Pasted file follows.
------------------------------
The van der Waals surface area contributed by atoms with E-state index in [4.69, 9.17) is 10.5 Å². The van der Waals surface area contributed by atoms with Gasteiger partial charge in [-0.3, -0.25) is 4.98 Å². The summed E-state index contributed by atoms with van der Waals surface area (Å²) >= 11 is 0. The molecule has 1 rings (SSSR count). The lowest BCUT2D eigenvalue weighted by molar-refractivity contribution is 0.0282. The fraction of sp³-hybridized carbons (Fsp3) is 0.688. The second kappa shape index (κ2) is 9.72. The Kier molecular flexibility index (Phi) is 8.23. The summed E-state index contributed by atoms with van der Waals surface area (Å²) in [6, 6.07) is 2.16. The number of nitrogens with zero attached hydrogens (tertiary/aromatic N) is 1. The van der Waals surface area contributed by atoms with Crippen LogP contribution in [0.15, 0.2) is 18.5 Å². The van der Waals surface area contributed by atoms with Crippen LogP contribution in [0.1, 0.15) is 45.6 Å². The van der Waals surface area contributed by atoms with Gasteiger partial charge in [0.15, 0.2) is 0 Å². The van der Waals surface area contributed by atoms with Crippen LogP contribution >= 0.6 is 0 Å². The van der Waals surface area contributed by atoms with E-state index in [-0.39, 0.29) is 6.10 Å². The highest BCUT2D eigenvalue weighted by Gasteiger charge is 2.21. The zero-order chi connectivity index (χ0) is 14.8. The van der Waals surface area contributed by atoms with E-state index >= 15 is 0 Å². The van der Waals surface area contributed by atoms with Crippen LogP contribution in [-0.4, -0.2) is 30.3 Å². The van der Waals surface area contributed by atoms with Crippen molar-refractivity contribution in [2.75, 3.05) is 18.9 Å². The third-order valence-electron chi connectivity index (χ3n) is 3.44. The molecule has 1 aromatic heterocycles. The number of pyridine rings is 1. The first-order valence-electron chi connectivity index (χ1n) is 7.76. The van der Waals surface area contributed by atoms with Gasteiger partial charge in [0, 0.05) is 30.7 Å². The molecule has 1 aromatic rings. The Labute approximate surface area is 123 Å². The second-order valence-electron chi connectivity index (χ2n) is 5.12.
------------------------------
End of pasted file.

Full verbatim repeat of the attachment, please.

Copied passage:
The van der Waals surface area contributed by atoms with E-state index in [4.69, 9.17) is 10.5 Å². The van der Waals surface area contributed by atoms with Gasteiger partial charge in [-0.3, -0.25) is 4.98 Å². The summed E-state index contributed by atoms with van der Waals surface area (Å²) >= 11 is 0. The molecule has 1 rings (SSSR count). The lowest BCUT2D eigenvalue weighted by molar-refractivity contribution is 0.0282. The fraction of sp³-hybridized carbons (Fsp3) is 0.688. The second kappa shape index (κ2) is 9.72. The Kier molecular flexibility index (Phi) is 8.23. The summed E-state index contributed by atoms with van der Waals surface area (Å²) in [6, 6.07) is 2.16. The number of nitrogens with zero attached hydrogens (tertiary/aromatic N) is 1. The van der Waals surface area contributed by atoms with Crippen LogP contribution in [0.15, 0.2) is 18.5 Å². The van der Waals surface area contributed by atoms with Crippen LogP contribution in [0.1, 0.15) is 45.6 Å². The van der Waals surface area contributed by atoms with Gasteiger partial charge in [0.15, 0.2) is 0 Å². The van der Waals surface area contributed by atoms with Crippen LogP contribution >= 0.6 is 0 Å². The van der Waals surface area contributed by atoms with E-state index in [-0.39, 0.29) is 6.10 Å². The highest BCUT2D eigenvalue weighted by Gasteiger charge is 2.21. The zero-order chi connectivity index (χ0) is 14.8. The van der Waals surface area contributed by atoms with E-state index >= 15 is 0 Å². The van der Waals surface area contributed by atoms with Crippen LogP contribution in [-0.4, -0.2) is 30.3 Å². The van der Waals surface area contributed by atoms with Crippen molar-refractivity contribution in [2.75, 3.05) is 18.9 Å². The third-order valence-electron chi connectivity index (χ3n) is 3.44. The molecule has 1 aromatic heterocycles. The number of pyridine rings is 1. The first-order valence-electron chi connectivity index (χ1n) is 7.76. The van der Waals surface area contributed by atoms with Gasteiger partial charge in [0, 0.05) is 30.7 Å². The molecule has 1 aromatic rings. The Labute approximate surface area is 123 Å². The second-order valence-electron chi connectivity index (χ2n) is 5.12.